Streaming

The Haunting Of Bly Manor's Amelia Eve On How 2020 Could Transform Acting

"The acting world is necessary. It keeps people going."

Joseph Sinclair / Nadia Altinbas

"Ghost stories or those old tales that get passed down. Those are the things that still resonate with people," says The Haunting of Bly Manor's Amelia Eve, as she reflects on the lasting appeal of the good old fashioned ghost story. Her observation is backed up by the popularity of Netflix's The Haunting anthology, which began in 2018 with a chilling adaptation of Shirley Jackson's The Haunting of Hill House. Now, the next highly anticipated chapter is upon us, this time taking inspiration from the works of famed novelist Henry James.

Set in 1980s England, the story centres on an American au pair who is hired to care for Bly Manor estate's resident orphans, shortly after the mysterious death of their previous nanny. However, at Bly Manor, all is not as it seems, and dark secrets surrounding love and loss are unearthed with terrifying consequences.

"Ultimately, it really is a standalone story," says Eve, teasing what fans can anticipate from the Netflix follow-up. She plays the character of Jamie, Bly Manor's no-nonsense groundskeeper who works to maintain the beauty of the estate amid the ghostly goings on. "I would describe her as a bit of an observer. She's very self-confident — but I guess deep down quite jaded at the same time," Eve says of her latest role. "She's been through a lot in her life. She has a lot of empathy for people around her, though she may not show it right at the beginning."

Eve, who also appears in BBC comedy Enterprice, is joined in the show's cast by Victoria Pedretti — a familiar face in The Haunting universe — who appears as Dani, the newly-hired au pair looking to escape a dark past. Elsewhere, Amelie Bea Smith and Benjamin Evan Ainsworth portray orphaned siblings Flora and Miles Wingrave, whilst T’Nia Miller of Years and Years fame and iZombie's Rahul Kohli star as housekeeper Miss Grose and estate chef Owen, respectively.

At the helm of the series is show-runner Mike Flanagan, who drew inspiration in large part from Henry James' 1898 horror novella The Turn of the Screw. "I would definitely say that he's done it justice," Eve says, reflecting on Flanagan's adaptation. She further credits the show-runner's decision to "weave" together some of James' other classic horror tales into the Netflix epic, including The Jolly Corner and The Romance of Certain Old Clothes. She believes Flanagan successfully "took the beauty out of" these additional stories, in turn forging a greater narrative. One that offers "the same sort of feel" to the original 2018 series, but also "stands alone."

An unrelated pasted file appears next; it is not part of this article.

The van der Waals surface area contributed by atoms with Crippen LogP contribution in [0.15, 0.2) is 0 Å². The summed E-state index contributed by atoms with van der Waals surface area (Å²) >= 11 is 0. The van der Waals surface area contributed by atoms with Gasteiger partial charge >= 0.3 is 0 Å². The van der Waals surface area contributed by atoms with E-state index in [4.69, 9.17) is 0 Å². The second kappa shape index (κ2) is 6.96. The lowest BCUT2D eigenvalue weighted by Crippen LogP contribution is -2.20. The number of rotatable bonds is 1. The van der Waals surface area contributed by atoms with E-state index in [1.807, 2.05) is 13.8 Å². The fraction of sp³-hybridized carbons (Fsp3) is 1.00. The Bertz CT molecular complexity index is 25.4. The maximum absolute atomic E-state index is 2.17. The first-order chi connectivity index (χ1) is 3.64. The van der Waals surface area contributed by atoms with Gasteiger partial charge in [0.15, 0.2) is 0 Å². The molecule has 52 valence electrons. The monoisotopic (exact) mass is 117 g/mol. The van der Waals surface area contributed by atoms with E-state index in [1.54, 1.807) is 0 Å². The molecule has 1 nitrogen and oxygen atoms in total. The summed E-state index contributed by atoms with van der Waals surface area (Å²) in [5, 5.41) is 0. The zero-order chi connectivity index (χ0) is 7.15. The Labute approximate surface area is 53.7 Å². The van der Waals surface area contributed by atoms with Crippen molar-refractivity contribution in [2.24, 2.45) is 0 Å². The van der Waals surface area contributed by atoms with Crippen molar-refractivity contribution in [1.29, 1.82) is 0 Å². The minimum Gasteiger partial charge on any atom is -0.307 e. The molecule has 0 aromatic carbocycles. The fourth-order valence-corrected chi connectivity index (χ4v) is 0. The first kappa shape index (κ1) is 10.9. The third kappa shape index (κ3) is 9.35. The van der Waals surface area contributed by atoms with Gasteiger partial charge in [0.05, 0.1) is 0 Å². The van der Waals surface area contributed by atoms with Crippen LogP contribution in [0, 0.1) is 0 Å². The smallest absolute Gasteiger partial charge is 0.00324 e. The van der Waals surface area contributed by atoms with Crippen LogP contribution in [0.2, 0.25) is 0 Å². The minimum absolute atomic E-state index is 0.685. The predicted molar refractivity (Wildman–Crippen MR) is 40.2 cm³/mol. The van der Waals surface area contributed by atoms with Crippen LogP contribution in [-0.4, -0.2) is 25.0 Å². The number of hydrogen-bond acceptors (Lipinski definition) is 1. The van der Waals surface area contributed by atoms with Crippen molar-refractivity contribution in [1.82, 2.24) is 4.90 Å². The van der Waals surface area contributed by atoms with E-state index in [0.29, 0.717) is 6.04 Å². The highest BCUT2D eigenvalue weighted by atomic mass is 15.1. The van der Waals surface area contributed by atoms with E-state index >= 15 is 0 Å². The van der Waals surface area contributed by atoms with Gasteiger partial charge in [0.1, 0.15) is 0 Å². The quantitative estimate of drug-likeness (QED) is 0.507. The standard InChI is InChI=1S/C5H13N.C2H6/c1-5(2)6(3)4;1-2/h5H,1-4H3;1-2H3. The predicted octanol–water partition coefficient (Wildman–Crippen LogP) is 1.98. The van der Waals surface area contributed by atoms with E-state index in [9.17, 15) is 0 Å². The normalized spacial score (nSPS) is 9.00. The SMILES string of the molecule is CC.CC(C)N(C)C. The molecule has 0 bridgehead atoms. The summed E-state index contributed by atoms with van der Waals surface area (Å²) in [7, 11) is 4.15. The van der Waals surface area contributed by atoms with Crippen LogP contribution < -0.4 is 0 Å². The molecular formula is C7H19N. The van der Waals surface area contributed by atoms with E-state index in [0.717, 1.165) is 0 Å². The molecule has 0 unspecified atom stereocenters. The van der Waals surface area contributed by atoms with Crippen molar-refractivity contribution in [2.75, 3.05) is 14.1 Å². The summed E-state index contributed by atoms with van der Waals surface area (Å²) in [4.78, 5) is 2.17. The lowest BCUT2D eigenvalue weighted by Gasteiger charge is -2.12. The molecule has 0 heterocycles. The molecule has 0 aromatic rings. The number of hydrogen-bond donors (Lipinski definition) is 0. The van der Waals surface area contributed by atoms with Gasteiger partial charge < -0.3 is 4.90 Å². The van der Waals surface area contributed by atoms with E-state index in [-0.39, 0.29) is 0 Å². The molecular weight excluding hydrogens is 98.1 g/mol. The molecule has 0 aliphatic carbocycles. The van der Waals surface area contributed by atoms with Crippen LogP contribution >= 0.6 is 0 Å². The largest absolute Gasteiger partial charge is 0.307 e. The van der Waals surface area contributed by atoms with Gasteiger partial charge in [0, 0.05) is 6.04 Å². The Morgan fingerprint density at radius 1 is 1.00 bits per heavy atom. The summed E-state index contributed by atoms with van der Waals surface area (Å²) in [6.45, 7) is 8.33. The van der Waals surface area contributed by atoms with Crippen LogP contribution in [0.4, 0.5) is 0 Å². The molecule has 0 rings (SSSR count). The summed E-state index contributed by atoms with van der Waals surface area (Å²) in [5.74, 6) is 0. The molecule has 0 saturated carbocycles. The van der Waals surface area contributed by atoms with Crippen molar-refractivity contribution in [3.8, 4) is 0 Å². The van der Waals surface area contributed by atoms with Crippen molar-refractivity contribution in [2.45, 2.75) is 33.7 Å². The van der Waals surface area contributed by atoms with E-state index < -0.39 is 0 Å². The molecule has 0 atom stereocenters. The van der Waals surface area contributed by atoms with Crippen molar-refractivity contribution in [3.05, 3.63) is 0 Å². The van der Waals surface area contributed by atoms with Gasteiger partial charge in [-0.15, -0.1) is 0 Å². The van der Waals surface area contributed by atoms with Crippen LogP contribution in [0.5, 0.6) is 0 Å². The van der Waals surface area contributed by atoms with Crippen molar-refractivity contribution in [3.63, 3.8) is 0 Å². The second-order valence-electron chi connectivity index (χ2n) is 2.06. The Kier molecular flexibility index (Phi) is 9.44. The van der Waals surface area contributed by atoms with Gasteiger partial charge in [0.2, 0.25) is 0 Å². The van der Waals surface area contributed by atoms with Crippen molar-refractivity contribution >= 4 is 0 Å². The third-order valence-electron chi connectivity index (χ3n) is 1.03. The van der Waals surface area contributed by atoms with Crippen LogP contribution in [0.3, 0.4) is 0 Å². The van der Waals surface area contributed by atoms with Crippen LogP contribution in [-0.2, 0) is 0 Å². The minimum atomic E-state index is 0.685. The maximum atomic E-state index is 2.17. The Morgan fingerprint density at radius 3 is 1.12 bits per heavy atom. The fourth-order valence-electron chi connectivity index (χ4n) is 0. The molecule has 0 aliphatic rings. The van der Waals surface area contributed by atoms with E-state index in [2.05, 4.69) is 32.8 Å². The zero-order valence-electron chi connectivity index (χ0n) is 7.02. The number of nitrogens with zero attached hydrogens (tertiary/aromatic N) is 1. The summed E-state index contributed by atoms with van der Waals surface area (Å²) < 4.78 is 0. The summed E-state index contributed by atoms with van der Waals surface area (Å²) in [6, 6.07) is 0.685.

"It's definitely going to have the same sort of feel to it, because it's got Mike's magic dust at the top of it. He wanted to make it so that you kind of don't have to watch Hill House in order to watch Bly Manor. You can very much enjoy them as two separate things, but they also compliment one another," she tells me.

Upon the adaptation's Netflix debut, Eve looks set to become one of British actings most promising young talents. Over the phone, we discussed her hopes for her career, horror that makes you think, and how 2020 could transform the acting world for the better.

On horror

"We're so inundated with jump scares, and gore, and so much special effects. I think there's something to be said about horrors that make you think, more than you can just sit there and be scared everyone few seconds. These are the types of horrors that, in my opinion, have more to say about human relationships and dynamics, and their complexities. Which I think is super cool."

On why the arts can survive the pandemic

"I don't think the arts world will be hit as hard as many other industries. Netflix, streaming sites, and TV shows are becoming even more fundamental. If we're all stuck at home and we're tearing chunks out of each other and the world's a bit mad, we absolutely need that escapism to be able to go to. The acting world is necessary. It keeps people going."

"I really hope that 2021 isn't full of corona film. No one wants to live it and watch it — so I hope we don't adapt in that way. "

On how 2020 has changed the acting world

"I'm a young actor entering this world during this crazy pandemic. It's all been a bit bizarre. If this wasn't happening I would still be kind of wide-eyed and bushy-tailed a little bit, and kind of looking around me to gain inspiration and understand how this world works."

"With this pandemic and all the important movements that are happening right now, it almost feels like a more positive scope for us — because it felt so strict before. It felt like there was this club. A really restricted club of people. If you weren't in the club, then you weren't going to make it. Whereas, whats happening right now, and the way we're all standing together and making sure the people's voices are heard is incredible. And I think that will actually make way for so much improvement. Because art impacts the world, and the world impacts art. and its ongoing. To realise how much say we really do have as a community is important. In terms of what I hope to be able to contribute to that is patience and understanding, and love in so many of its forms."

On the future

"I'm actually writing myself. Maybe check in and I'll tell you if I've created it or not yet. I'm seeing where this is going to take me. I'm trying to create some work of my own, so that I can be apart of that inclusion and making sure that people are heard and seen. And that there is enough space for us all."